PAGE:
WASHINGTON — American consumers increased their borrowing in July, though the category that includes credit cards grew at the slowest pace since February.
The Federal Reserve said Thursday that consumer borrowing rose by $17.7 billion in July, up from a $14.5 billion increase in June.
Revolving credit, which covers credit cards, rose by $2.8 billion, down from $9.2 billion in June and least since February's $2.2 billion. The category that includes auto and student loans increased by $14.9 billion, up sharply from June's $5.4 billion gain.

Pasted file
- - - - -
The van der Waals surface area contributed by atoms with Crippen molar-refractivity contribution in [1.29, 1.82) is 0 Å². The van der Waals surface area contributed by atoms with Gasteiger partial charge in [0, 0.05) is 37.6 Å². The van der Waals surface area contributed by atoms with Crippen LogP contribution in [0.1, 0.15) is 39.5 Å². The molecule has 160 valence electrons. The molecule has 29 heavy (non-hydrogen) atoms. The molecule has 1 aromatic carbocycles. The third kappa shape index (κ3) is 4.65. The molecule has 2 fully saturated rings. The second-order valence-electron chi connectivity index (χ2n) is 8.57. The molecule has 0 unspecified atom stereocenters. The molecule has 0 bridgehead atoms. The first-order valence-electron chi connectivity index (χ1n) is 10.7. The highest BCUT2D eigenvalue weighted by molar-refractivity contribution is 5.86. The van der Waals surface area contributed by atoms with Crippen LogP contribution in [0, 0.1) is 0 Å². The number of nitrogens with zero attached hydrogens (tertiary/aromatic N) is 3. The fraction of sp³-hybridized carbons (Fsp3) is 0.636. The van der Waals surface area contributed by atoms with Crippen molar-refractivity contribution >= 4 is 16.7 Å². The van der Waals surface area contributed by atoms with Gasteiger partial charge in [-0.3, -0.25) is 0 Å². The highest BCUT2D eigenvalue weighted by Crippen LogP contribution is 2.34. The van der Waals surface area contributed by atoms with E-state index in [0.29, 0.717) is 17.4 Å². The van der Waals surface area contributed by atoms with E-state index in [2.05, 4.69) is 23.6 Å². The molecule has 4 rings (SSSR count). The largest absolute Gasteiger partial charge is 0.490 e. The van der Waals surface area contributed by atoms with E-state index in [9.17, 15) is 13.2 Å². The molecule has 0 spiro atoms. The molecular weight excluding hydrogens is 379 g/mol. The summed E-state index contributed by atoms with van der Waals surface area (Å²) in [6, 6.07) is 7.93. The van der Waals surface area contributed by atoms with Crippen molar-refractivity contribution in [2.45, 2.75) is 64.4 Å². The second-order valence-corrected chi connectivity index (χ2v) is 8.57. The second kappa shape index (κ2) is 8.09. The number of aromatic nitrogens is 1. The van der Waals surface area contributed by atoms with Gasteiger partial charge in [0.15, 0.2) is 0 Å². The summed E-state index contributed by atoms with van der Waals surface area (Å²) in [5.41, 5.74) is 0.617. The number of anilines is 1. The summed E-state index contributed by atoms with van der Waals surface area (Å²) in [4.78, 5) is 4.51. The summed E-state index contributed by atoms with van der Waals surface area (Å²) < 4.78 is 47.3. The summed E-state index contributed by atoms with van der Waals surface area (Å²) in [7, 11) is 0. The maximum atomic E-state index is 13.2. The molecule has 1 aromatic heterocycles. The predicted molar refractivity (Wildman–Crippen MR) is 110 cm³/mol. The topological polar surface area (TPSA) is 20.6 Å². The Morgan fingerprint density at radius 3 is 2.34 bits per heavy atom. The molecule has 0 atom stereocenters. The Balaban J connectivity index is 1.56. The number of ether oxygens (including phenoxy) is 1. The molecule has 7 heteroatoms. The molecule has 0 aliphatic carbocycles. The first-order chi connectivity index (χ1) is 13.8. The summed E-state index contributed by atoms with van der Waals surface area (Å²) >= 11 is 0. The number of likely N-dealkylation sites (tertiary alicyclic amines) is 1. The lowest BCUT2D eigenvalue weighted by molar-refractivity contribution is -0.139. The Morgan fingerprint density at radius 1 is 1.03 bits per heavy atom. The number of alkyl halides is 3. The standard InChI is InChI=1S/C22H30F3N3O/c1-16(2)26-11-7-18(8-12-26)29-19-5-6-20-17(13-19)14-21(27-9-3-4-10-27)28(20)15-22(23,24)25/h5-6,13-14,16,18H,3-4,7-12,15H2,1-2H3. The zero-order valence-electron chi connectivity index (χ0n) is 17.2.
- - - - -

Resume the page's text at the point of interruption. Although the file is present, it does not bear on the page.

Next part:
Consumer spending accounts for about 70 percent of U.S. economic activity and was one of the few sources of strength in the first quarter, growing at a 4.4 percent annual pace while the overall economy expanded just 1.1 percent.
Consumers have been encouraged by a solid labor market. Employers have added 204,000 jobs a month over the past year —though they added just 151,000 in August — and the unemployment rate is a healthy 4.9 percent.